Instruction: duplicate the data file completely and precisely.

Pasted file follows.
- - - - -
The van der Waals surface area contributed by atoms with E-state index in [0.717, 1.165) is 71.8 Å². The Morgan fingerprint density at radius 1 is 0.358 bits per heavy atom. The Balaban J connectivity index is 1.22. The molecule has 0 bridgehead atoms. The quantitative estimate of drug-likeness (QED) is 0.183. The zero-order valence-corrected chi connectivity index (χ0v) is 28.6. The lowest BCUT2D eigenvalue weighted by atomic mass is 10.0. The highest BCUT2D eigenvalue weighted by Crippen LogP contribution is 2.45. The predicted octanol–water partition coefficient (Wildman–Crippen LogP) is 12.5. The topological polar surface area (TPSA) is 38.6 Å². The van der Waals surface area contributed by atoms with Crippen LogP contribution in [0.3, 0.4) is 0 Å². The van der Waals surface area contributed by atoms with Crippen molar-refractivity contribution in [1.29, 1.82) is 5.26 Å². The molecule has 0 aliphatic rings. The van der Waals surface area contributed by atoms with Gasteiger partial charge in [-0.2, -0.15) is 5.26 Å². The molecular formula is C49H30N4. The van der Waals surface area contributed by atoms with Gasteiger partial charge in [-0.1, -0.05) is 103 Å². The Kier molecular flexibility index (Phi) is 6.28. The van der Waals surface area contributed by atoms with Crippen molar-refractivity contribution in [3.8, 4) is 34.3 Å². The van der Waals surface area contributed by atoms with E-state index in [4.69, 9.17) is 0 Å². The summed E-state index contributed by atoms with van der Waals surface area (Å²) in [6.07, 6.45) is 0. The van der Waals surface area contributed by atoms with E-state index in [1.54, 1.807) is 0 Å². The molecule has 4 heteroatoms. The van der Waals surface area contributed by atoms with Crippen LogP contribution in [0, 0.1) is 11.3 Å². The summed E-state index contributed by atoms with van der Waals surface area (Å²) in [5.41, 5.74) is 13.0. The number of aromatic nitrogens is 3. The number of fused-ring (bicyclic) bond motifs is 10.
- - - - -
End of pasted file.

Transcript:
The van der Waals surface area contributed by atoms with E-state index in [0.717, 1.165) is 71.8 Å². The Morgan fingerprint density at radius 1 is 0.358 bits per heavy atom. The Balaban J connectivity index is 1.22. The molecule has 0 bridgehead atoms. The quantitative estimate of drug-likeness (QED) is 0.183. The zero-order valence-corrected chi connectivity index (χ0v) is 28.6. The lowest BCUT2D eigenvalue weighted by atomic mass is 10.0. The highest BCUT2D eigenvalue weighted by Crippen LogP contribution is 2.45. The predicted octanol–water partition coefficient (Wildman–Crippen LogP) is 12.5. The topological polar surface area (TPSA) is 38.6 Å². The van der Waals surface area contributed by atoms with Crippen LogP contribution in [0.3, 0.4) is 0 Å². The van der Waals surface area contributed by atoms with Crippen molar-refractivity contribution in [1.29, 1.82) is 5.26 Å². The molecule has 0 aliphatic rings. The van der Waals surface area contributed by atoms with Gasteiger partial charge in [-0.2, -0.15) is 5.26 Å². The molecular formula is C49H30N4. The van der Waals surface area contributed by atoms with Gasteiger partial charge in [-0.1, -0.05) is 103 Å². The Kier molecular flexibility index (Phi) is 6.28. The van der Waals surface area contributed by atoms with Crippen molar-refractivity contribution in [3.8, 4) is 34.3 Å². The van der Waals surface area contributed by atoms with E-state index in [4.69, 9.17) is 0 Å². The summed E-state index contributed by atoms with van der Waals surface area (Å²) in [6.07, 6.45) is 0. The van der Waals surface area contributed by atoms with E-state index in [1.54, 1.807) is 0 Å². The molecule has 4 heteroatoms. The van der Waals surface area contributed by atoms with Crippen LogP contribution in [0, 0.1) is 11.3 Å². The summed E-state index contributed by atoms with van der Waals surface area (Å²) in [5.41, 5.74) is 13.0. The number of aromatic nitrogens is 3. The number of fused-ring (bicyclic) bond motifs is 10.